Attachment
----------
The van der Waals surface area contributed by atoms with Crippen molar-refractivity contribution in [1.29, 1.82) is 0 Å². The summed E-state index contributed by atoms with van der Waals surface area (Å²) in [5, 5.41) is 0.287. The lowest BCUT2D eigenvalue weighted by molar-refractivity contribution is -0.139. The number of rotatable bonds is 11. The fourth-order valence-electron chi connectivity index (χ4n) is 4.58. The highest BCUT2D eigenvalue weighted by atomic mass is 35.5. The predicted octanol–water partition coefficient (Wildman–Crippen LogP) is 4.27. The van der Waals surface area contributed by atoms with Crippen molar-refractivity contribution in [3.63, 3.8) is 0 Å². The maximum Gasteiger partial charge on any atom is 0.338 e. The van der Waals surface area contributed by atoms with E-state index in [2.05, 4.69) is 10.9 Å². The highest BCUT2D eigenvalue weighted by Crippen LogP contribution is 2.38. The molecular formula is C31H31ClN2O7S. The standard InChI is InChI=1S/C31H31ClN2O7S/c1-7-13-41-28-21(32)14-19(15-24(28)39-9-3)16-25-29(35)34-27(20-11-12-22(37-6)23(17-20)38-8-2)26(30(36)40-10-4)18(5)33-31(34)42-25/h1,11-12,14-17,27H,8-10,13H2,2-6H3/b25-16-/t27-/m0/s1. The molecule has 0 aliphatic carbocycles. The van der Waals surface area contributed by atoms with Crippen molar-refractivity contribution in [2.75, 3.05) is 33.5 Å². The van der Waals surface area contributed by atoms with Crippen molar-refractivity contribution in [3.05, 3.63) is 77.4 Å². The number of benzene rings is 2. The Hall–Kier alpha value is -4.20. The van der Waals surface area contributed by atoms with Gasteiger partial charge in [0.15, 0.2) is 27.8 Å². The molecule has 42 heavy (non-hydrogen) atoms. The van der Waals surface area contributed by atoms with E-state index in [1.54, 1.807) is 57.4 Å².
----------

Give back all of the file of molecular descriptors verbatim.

The van der Waals surface area contributed by atoms with Crippen molar-refractivity contribution in [1.29, 1.82) is 0 Å². The summed E-state index contributed by atoms with van der Waals surface area (Å²) in [5, 5.41) is 0.287. The lowest BCUT2D eigenvalue weighted by molar-refractivity contribution is -0.139. The number of rotatable bonds is 11. The fourth-order valence-electron chi connectivity index (χ4n) is 4.58. The highest BCUT2D eigenvalue weighted by atomic mass is 35.5. The predicted octanol–water partition coefficient (Wildman–Crippen LogP) is 4.27. The van der Waals surface area contributed by atoms with Crippen molar-refractivity contribution in [3.63, 3.8) is 0 Å². The maximum Gasteiger partial charge on any atom is 0.338 e. The van der Waals surface area contributed by atoms with E-state index in [2.05, 4.69) is 10.9 Å². The highest BCUT2D eigenvalue weighted by Crippen LogP contribution is 2.38. The molecular formula is C31H31ClN2O7S. The standard InChI is InChI=1S/C31H31ClN2O7S/c1-7-13-41-28-21(32)14-19(15-24(28)39-9-3)16-25-29(35)34-27(20-11-12-22(37-6)23(17-20)38-8-2)26(30(36)40-10-4)18(5)33-31(34)42-25/h1,11-12,14-17,27H,8-10,13H2,2-6H3/b25-16-/t27-/m0/s1. The molecule has 0 aliphatic carbocycles. The van der Waals surface area contributed by atoms with Crippen molar-refractivity contribution in [2.75, 3.05) is 33.5 Å². The van der Waals surface area contributed by atoms with Crippen molar-refractivity contribution in [3.05, 3.63) is 77.4 Å². The number of benzene rings is 2. The Hall–Kier alpha value is -4.20. The van der Waals surface area contributed by atoms with Gasteiger partial charge in [0.15, 0.2) is 27.8 Å². The molecule has 42 heavy (non-hydrogen) atoms. The van der Waals surface area contributed by atoms with E-state index in [1.54, 1.807) is 57.4 Å².